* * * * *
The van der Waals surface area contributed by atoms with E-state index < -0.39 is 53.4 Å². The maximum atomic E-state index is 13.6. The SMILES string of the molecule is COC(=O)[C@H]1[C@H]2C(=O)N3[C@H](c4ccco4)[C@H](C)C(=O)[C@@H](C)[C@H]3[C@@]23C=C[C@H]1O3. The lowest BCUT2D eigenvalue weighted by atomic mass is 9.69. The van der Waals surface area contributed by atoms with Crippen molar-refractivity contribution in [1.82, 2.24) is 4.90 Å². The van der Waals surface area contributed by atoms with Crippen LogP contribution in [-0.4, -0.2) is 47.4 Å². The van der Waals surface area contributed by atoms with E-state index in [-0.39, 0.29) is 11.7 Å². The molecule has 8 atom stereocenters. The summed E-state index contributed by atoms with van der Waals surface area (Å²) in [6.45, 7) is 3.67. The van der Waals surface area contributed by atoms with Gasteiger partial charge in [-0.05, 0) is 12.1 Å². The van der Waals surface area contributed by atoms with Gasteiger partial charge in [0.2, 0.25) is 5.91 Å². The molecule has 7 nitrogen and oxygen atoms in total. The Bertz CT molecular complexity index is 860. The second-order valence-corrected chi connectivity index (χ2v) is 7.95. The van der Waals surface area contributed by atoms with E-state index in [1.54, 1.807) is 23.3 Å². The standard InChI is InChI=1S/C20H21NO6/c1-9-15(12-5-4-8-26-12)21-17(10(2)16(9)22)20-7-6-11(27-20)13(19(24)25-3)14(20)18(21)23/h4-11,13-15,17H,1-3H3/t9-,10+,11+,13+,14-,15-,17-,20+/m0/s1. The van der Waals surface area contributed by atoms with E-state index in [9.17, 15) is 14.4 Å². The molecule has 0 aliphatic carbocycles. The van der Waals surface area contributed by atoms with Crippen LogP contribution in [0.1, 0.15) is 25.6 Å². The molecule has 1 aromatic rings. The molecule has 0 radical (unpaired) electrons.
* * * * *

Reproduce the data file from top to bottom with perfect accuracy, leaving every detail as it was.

The van der Waals surface area contributed by atoms with E-state index < -0.39 is 53.4 Å². The maximum atomic E-state index is 13.6. The SMILES string of the molecule is COC(=O)[C@H]1[C@H]2C(=O)N3[C@H](c4ccco4)[C@H](C)C(=O)[C@@H](C)[C@H]3[C@@]23C=C[C@H]1O3. The lowest BCUT2D eigenvalue weighted by atomic mass is 9.69. The van der Waals surface area contributed by atoms with Crippen molar-refractivity contribution in [1.82, 2.24) is 4.90 Å². The van der Waals surface area contributed by atoms with Crippen LogP contribution in [-0.4, -0.2) is 47.4 Å². The van der Waals surface area contributed by atoms with E-state index in [-0.39, 0.29) is 11.7 Å². The molecule has 8 atom stereocenters. The summed E-state index contributed by atoms with van der Waals surface area (Å²) in [6.45, 7) is 3.67. The van der Waals surface area contributed by atoms with Gasteiger partial charge in [-0.05, 0) is 12.1 Å². The van der Waals surface area contributed by atoms with Gasteiger partial charge in [0.2, 0.25) is 5.91 Å². The molecule has 7 nitrogen and oxygen atoms in total. The Bertz CT molecular complexity index is 860. The second-order valence-corrected chi connectivity index (χ2v) is 7.95. The van der Waals surface area contributed by atoms with E-state index in [1.54, 1.807) is 23.3 Å². The standard InChI is InChI=1S/C20H21NO6/c1-9-15(12-5-4-8-26-12)21-17(10(2)16(9)22)20-7-6-11(27-20)13(19(24)25-3)14(20)18(21)23/h4-11,13-15,17H,1-3H3/t9-,10+,11+,13+,14-,15-,17-,20+/m0/s1. The van der Waals surface area contributed by atoms with E-state index in [9.17, 15) is 14.4 Å². The molecule has 0 aliphatic carbocycles. The van der Waals surface area contributed by atoms with Crippen LogP contribution in [0.1, 0.15) is 25.6 Å². The molecule has 1 aromatic rings. The molecule has 0 radical (unpaired) electrons.